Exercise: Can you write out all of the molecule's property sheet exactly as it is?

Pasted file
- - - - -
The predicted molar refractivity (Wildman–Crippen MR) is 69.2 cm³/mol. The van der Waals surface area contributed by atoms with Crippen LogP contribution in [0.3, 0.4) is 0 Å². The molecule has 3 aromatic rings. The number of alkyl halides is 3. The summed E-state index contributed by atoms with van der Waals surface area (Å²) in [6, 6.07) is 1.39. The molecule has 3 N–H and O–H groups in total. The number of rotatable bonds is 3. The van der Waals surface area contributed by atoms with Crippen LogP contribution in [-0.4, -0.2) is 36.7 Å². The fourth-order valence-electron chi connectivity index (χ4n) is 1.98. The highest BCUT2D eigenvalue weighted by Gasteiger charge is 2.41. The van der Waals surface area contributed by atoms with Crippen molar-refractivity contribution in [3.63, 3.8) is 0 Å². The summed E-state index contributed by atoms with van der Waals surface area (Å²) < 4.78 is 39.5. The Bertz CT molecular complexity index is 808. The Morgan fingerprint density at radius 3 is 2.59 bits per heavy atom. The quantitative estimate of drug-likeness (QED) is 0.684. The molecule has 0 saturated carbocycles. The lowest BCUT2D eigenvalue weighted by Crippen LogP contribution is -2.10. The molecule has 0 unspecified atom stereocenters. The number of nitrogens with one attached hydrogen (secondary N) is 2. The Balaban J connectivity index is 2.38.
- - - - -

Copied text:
The predicted molar refractivity (Wildman–Crippen MR) is 69.2 cm³/mol. The van der Waals surface area contributed by atoms with Crippen LogP contribution in [0.3, 0.4) is 0 Å². The molecule has 3 aromatic rings. The number of alkyl halides is 3. The summed E-state index contributed by atoms with van der Waals surface area (Å²) in [6, 6.07) is 1.39. The molecule has 3 N–H and O–H groups in total. The number of rotatable bonds is 3. The van der Waals surface area contributed by atoms with Crippen LogP contribution in [-0.4, -0.2) is 36.7 Å². The fourth-order valence-electron chi connectivity index (χ4n) is 1.98. The highest BCUT2D eigenvalue weighted by Gasteiger charge is 2.41. The van der Waals surface area contributed by atoms with Crippen molar-refractivity contribution in [3.63, 3.8) is 0 Å². The summed E-state index contributed by atoms with van der Waals surface area (Å²) < 4.78 is 39.5. The Bertz CT molecular complexity index is 808. The Morgan fingerprint density at radius 3 is 2.59 bits per heavy atom. The quantitative estimate of drug-likeness (QED) is 0.684. The molecule has 0 saturated carbocycles. The lowest BCUT2D eigenvalue weighted by Crippen LogP contribution is -2.10. The molecule has 0 unspecified atom stereocenters. The number of nitrogens with one attached hydrogen (secondary N) is 2. The Balaban J connectivity index is 2.38.